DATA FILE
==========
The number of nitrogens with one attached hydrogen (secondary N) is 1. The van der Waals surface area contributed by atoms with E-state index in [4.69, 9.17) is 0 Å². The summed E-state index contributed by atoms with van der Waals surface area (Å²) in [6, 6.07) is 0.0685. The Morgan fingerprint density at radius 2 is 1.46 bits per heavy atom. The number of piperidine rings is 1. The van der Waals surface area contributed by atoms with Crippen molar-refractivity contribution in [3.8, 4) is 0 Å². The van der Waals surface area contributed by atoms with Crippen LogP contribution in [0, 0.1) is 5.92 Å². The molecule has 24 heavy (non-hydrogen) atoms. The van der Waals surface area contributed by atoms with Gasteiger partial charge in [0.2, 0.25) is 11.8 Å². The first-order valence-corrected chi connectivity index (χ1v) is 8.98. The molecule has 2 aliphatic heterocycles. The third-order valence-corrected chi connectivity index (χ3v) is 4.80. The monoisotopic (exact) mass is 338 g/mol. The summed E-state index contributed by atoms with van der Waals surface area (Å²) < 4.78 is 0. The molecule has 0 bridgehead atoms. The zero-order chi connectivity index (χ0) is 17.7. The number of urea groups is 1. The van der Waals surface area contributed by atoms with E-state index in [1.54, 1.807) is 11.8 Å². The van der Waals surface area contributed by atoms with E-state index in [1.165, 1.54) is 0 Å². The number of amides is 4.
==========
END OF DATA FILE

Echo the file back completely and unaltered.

The number of nitrogens with one attached hydrogen (secondary N) is 1. The van der Waals surface area contributed by atoms with E-state index in [4.69, 9.17) is 0 Å². The summed E-state index contributed by atoms with van der Waals surface area (Å²) in [6, 6.07) is 0.0685. The Morgan fingerprint density at radius 2 is 1.46 bits per heavy atom. The number of piperidine rings is 1. The van der Waals surface area contributed by atoms with Crippen molar-refractivity contribution in [3.8, 4) is 0 Å². The van der Waals surface area contributed by atoms with Crippen LogP contribution in [0, 0.1) is 5.92 Å². The molecule has 24 heavy (non-hydrogen) atoms. The van der Waals surface area contributed by atoms with Gasteiger partial charge in [0.2, 0.25) is 11.8 Å². The first-order valence-corrected chi connectivity index (χ1v) is 8.98. The molecule has 2 aliphatic heterocycles. The third-order valence-corrected chi connectivity index (χ3v) is 4.80. The monoisotopic (exact) mass is 338 g/mol. The summed E-state index contributed by atoms with van der Waals surface area (Å²) < 4.78 is 0. The molecule has 0 bridgehead atoms. The zero-order chi connectivity index (χ0) is 17.7. The number of urea groups is 1. The van der Waals surface area contributed by atoms with E-state index in [1.54, 1.807) is 11.8 Å². The van der Waals surface area contributed by atoms with E-state index in [1.165, 1.54) is 0 Å². The number of amides is 4.